My very first knitting project! A garter stitch scarf, of course, knit from some sort of tweedy acrylic/wool blend from the market knit on needles several sizes too small. Density ranges from practically lace to bulletproof, with width changes to match. There are dropped stitches, accidental yarnovers, bizarre decreases - basically every newbie mistake imaginable. But you know what? I love it. Ugly Scarf paved the way for a lifelong love affair, if you'll forgive the cliche. I'd never have dreamed that this monstrosity would turn into cobweb wedding shawls and a class on Rovaniemi mittens. And a spinning wheel. And a living room that smells of sheep.

Sunday, 1 May 2011

Comb, comb, comb the wool!

Yesterday was glorious and sunny, so I decided it was perfect for all things fibery. I got Roy out and did some spinning, then decided that I should take advantage of the heat and wash some fiber. I bought a kilo of Gottland locks last year at iKnit Day and haven't ever gotten around to doing anything with it.

So, yesterday I pulled it out and started prepping. The skirting job was not wonderful, and there were some second cuts throughout that I had to remove. Also, it being gottland, some of the fiber was just too matted to salvage. I estimate that I lost around 150g-200g of unwashed fiber. I also got rid of the fiber from the dark stripe across the back of the sheep, as the staple was quite a bit shorter than the rest.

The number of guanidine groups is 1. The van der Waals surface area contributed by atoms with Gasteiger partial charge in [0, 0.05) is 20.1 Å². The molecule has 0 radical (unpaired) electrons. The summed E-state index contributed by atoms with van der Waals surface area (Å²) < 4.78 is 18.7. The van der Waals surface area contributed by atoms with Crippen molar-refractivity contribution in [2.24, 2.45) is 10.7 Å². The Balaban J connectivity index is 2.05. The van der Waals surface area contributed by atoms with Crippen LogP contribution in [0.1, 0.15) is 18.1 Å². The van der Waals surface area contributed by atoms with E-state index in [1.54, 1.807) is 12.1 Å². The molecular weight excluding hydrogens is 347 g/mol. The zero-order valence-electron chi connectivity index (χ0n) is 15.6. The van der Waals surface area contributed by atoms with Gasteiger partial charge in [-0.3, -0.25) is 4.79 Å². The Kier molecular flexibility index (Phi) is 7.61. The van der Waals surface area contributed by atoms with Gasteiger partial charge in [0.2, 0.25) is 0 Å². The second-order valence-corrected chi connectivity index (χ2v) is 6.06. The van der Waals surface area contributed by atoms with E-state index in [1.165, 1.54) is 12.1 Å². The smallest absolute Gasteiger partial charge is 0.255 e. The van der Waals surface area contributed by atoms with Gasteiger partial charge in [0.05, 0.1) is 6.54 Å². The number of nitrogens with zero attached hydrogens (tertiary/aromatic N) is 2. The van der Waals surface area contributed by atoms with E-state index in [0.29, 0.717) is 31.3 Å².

Once I'd cleaned out the junk, I sorted it. I was thinking about doing some sort of funky gradient spinning with it, but I think a tweed effect would be much prettier. The locks range in colour from a silvery white to a dark, steely grey. The shine is just incredible, and the locks are gorgeous and long.

I thought the fiber was pretty clean when I started. It was from a coated sheep, so there's almost no plant material in it. Then I started scouring. Oh my. This was a mucky little sheep! I had to wash and rinse 6 times before the water ran clean, and I'm sure that combing will get out a lot more dirt. I've washed about 2/3 of the fiber, but my rack is full.

While the gottland was soaking I fished out the bag of Wensleydale locks I washed and flicked a few months back. I'd planned to spin them straight from the lock, but decided that I really needed to experiment with the combs before starting on the gottland. I have mini combs, which I use without a stand. I wanted to be able to use them at SCA events, so figured that using them freehand would be more portable. They're not actually that sharp, although I did get a tetanus booster before I started combing!

Of the 100g unwashed fiber I started with, I've ended up with 34g of combed top. Most of the waste was from combing, although I expect to have less waste as I get better at combing. Some of it was from the flicking, but I suspect that rather a lot was from the dirt and grease that came out in scouring. Sheep are filthy creatures!